Cocktail Jesus, Run Amok in Detroit
By Bill Scott
As it is unmistakably evident, Detroit has been going through a kind of revival in recent years. With that, we have seen Detroit making the ranks on multiple ‘top destinations’ lists from very reputable and popular publications. Most recently, The New York Times published an article ranking Detroit 9th of ‘52 Places to Go in 2017.’ That’s 9th in the world, folks! The article appropriately states, “Detroit’s revitalization, after its 2013 bankruptcy filing, has long been building.”
Albeit, there are many great things that are contributing to the recovery of Detroit. However, the one that is irrefutable is that people have a real yearning for fine food and drink, and Detroit has the talent and diligence to provide it. This incredible turnaround has coined Detroit a new nickname, “America’s Great Comeback City.”
Although Detroit is no Hollywood, it certainly is attracting a distinct kind of celebrity these days. Most easily defined, they are food and drink connoisseurs; or rather, professional drunks. One of these scholars in particular is hailed a cocktail God, among Detroit’s finest hospitality workforce. The man, the legend, David Wondrich, otherwise known as the “Cocktail Jesus” has graced us with his presence.
David Wondrich is probably best known for authoring one of the most influential cocktail books of our time, “Imbibe!” Dave Kwiatkowski, proprietor of Sugar House refers to it as “The Sugar House Bible.” In an interview with Dave K. regarding Wondrich’s visit he said,
“It says a lot that guys of his caliber are coming here to talk about mixology. I think it lends credibility to Detroit, and supports the idea that the big cities are taking note of what we’re doing here.”
Mr. Wondrich is a historian and has a PH.D. in comparative literature. He is described as ‘one of the world’s foremost authorities on cocktails and their history.’ Moreover, he has been a contributor to a number of magazine publications. Notably, he has been a long time contributor to esquire magazine, with articles dating as far back as 2005. This is where many of Sugar House’s 101 classic cocktails were inspired from. Regarding this, Dave K. stated,
“I owe Wondrich a lot because I based our bar program off of his writing. It really helped to identify what it was that I wanted to do here.”
Assuredly, David Wondrich’s visit wasn’t all leisure. We have The Daily Beast and Lot 40 to thank for his presence. Lot 40, a Canadian rye whiskey produced by Hiram Walker, sponsored his trip. The intention was to educate Midwestern professional bartenders and hospitality workers on the complexities of Canadian whiskey. As a historian, Wondrich also spoke on the history of drinking in Detroit. He just couldn’t help himself, he had to dedicate his last words to Detroit’s most famous cocktail…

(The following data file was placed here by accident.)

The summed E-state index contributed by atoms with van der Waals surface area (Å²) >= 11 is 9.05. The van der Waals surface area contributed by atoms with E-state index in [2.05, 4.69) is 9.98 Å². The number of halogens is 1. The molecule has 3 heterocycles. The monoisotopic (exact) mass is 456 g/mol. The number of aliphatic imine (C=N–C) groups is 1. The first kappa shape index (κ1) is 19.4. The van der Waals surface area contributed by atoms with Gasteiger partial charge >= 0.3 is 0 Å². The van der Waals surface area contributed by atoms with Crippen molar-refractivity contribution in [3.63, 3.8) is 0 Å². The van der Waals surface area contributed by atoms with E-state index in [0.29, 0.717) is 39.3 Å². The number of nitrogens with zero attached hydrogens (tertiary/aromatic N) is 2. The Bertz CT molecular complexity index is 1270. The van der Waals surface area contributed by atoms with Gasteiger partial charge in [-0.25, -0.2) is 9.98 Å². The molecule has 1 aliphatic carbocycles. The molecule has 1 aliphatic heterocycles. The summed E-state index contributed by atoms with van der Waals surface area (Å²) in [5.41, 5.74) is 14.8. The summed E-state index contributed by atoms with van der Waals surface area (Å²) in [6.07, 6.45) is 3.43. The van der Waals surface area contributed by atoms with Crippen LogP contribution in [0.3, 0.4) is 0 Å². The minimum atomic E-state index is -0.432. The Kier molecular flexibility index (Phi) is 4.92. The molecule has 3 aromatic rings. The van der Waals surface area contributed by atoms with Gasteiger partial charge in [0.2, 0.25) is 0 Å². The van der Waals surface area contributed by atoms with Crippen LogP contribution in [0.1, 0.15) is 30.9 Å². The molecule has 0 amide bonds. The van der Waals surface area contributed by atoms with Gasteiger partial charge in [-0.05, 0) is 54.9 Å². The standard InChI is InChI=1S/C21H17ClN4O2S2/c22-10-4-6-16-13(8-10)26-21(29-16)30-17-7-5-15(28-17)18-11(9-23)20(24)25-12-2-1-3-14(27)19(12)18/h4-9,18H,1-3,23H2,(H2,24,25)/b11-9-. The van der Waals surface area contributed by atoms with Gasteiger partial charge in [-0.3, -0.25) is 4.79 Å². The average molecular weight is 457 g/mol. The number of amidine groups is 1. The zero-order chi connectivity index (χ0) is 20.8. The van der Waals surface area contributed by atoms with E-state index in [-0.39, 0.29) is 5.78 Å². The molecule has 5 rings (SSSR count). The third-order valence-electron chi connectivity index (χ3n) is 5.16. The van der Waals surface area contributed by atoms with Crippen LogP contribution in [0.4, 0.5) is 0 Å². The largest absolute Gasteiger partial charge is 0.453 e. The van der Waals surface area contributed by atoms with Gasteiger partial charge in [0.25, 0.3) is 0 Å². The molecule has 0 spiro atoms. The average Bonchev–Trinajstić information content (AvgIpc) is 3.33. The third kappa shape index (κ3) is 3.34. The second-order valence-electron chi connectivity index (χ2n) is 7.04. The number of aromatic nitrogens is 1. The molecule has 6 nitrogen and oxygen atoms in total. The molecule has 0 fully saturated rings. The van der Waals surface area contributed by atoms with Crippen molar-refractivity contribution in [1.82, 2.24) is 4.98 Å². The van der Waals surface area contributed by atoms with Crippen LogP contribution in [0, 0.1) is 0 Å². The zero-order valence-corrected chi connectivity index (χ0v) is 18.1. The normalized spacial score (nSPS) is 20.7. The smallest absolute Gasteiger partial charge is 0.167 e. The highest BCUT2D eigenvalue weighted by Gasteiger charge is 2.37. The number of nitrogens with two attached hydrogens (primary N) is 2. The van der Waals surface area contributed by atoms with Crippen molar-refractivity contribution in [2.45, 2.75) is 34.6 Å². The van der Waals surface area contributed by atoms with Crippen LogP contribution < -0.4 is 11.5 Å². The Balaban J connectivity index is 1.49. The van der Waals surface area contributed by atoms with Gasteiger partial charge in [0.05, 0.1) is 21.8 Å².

Wondrich held his presentation at Detroit’s historic ‘Detroit Athletic Club’ (DAC). Keep in mind, it was no mistake that Wondrich held his seminar there. Apart from being a long running private social club, their bar has significant historical cocktail relevance. The DAC has been named the unrefuted creator of one of the best gin concoctions known to man, the Last Word. Dating back to 1916, the Last Word first appeared on a DAC menu, later getting its revival in New York and Seattle. It soon became world-known. It currently reigns as one of Detroit’s most ordered classic cocktails.
Although Wondrich was in town for the seminar, the DAC was not his first, nor his last stop. Dave K. and David Wondrich, along with a host of Midwest’s best and brightest bartenders, spent the day marauding through Detroit’s hospitality district like scholarly savages. The group met up for breakfast at the Whitney before going to the seminar at the DAC. Next, they had to stop at Old Miami because according to Dave K, “Wondrich loves the Old Miami.” Then, Wondrich showed us how to make a proper Blue Blazer at the Sugar House before trotting off to Nancy Whiskey’s for another drink. They finished off the night with dinner (and more drinks) at Cliff Bell’s.
David Wondrich said that he was very impressed with the progress of Detroit. Saying that it’s grown so much since last time he was here, around two years ago. What this says about Detroit is extremely encouraging.
It’s experiences like this that give the Detroit Optimist Society the reassurance in their goal of shaping Detroit to be a capital of culinary convention.